The serial loop topology and packetized protocol make SSA a more flexible interface than SCSI. SSA loops support 127 nodes, adapters, or devices over distances of 25 meters per loop. The links are bi-directional and operate in full-duplex mode. A loop with a single host adapter can conduct four full-performance operations at a time--a read and a write in each direction from the adapter with an aggregate bandwidth of 80MBps. (This speed is expected to double later this year, with full backward compatibility.)

Breaks in the SSA loop do not prevent access to data because retry conditions are handled at the link level and because adapters can use alternate paths around the loop. This is a key asset in re-configuration: The loop can be broken, new drives or servers can be attached, and the loop reconnected without interrupting applications.

Another key advantage is SSA`s scalability in multi-server configurations. An SSA loop is a series of point-to-point connections between neighboring nodes; traffic on one connection does not interfere with traffic on another, an attribute known as spatial reuse. For a loop with 8 servers, as many as 32 full-speed transfers can occur at any one time (two reads and two writes per server). Therefore, properly configured loops can increase in bandwidth as the configuration grows--an important feature for SANs. SSA host bus adapters with multi-initiator support and RAID-5 provide host connection to SSA storage subsystems. SSA adapters are available for RS/6000 and Sun servers, and PCI adapters have Windows NT, OS/2, and Netware drivers for PC servers. A bridge connection allows SCSI hosts to connect to loops of SSA disk drives. An optical extender is available for distances of up to 1.2 miles.

Fibre Channel

An emerging technology, Fibre Channel promises to become the true workhorse of SANs. Fibre Channel is a set of standards that define the physical, signaling, switching, and upper-level protocol mapping of a 100MBps interface. Low-cost copper links support 25-meter connections; multimode fiber-optic links, 500 meters; and single-mode fiber, up to 20 km. Longer distances can be achieved with repeaters. SCSI, HIPPI, ATM, IP, and IPI protocols have been mapped to the Fibre Channel transport.

The Fibre Channel standard describes three interconnect topologies. The simplest is point-to-point: Two units (servers or storage) are connected to each other with a single, dedicated fibre cable. The second topology--Fibre Channel- Arbitrated Loop, or FC-AL--is more useful for storage applications. FC-AL is a loop of up to 127 nodes that is managed as a shared bus. Traffic flows in one direction, carrying data frames and primitives around the loop with a total bandwidth of 100MBps. Using the arbitration protocol, a single connection is established between a sender and a receiver, and a data frame is transferred around the loop. Loops can be configured with hubs to make connection management easier.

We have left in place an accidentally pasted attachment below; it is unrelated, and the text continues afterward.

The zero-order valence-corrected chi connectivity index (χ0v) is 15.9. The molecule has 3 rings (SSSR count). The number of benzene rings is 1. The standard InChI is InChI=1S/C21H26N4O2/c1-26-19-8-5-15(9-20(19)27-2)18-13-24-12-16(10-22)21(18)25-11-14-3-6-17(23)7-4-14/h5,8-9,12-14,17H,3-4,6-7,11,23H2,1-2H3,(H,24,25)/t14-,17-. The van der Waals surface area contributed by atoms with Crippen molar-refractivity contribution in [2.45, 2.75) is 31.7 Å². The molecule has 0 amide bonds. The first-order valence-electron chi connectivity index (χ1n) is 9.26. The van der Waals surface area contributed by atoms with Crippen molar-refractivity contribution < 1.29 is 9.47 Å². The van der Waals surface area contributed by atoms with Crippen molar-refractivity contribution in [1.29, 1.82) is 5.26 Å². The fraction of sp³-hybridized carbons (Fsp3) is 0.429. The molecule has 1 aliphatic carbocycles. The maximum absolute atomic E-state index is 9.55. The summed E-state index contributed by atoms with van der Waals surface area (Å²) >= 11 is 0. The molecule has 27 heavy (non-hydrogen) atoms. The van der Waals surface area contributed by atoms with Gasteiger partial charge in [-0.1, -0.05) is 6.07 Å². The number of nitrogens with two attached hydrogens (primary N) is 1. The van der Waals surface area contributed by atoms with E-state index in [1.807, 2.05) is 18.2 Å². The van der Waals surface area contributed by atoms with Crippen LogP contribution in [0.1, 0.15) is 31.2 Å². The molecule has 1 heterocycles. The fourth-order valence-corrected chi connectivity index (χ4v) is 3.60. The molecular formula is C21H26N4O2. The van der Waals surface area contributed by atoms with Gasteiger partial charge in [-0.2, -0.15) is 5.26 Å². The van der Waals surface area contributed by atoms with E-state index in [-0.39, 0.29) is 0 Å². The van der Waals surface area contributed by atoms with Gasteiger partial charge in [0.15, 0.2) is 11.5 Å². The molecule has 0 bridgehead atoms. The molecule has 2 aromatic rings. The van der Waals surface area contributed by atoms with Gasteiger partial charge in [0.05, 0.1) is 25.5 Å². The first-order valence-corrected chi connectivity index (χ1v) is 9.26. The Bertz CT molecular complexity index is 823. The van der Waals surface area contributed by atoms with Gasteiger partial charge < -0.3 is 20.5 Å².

FC-AL is an effective way of connecting multiple servers and storage devices, but a single break in the unidirectional loop stops all traffic. Loops can be made more robust with resiliency circuits that heal the loop when a device fails or is removed, but high-availability applications require more fault tolerance. In these cases, dual-loop configurations are used with dual-ported devices, requiring a set of resiliency circuits and hubs for each loop.

Like SSA, FC-AL carries a mapping of the SCSI upper-level protocol, so software changes are minimal when new hardware is added. Advanced functions will require new software. For example, device drivers will support multiple paths to storage devices, so failures in one loop can be recovered by directing traffic to the other loop.

Finally, Fibre Channel has a switched topology that allows thousands of ports to be connected to a fabric. Traffic between ports is routed through switches that can be interconnected and cascaded. Configurations can be created with large capacity, high availability, high throughput, or a combination thereof. Protocols for name serving have been worked out that allow systems to be attached to the fabric, to obtain an address, and to become known to other systems. A special switch port, called an FL port, allows an FC-AL loop to be attached directly to the fabric. Gigabit Fibre Channel products began to appear last year, and more are expected this year, including disk drives from multiple vendors, host bus adapters, hubs, and switches. Loop and point-to-point connections can be used to attach cached-RAID disk subsystems to multiple servers. After a late start, the tape community is showing interest in Fibre Channel attachments; products are expected later this year.

Fibre Channel and ESCON

ESCON SANs support a switched fabric for system-to-system, system-to-peripheral, and peripheral-to-peripheral traffic. The access methods that S/390 mainframes provide support multi-pathing, fail-over, and cross-system sharing of storage resources and data. And ESCON Manager software includes security features such as fencing. However, since its introduction in 1990, ESCON has not increased the basic signaling speed of 20MBps. Furthermore, while widely used in high-availability enterprise computing environments such as S/390 environments and on RS/6000 servers with channel-to-channel connections, ESCON is not supported in the general server marketplace and is not priced to play in lower-level server applications.

Last month, IBM announced an initiative for Fibre Channel on the S/390 platform.

What Will SANs Look Like?

First, SANs already exist. Fibre Channel and SSA loops are good examples of early SANs, while a S/390 CECPlex with its associated storage and ESCON connectivity is a good example of a high-end SAN.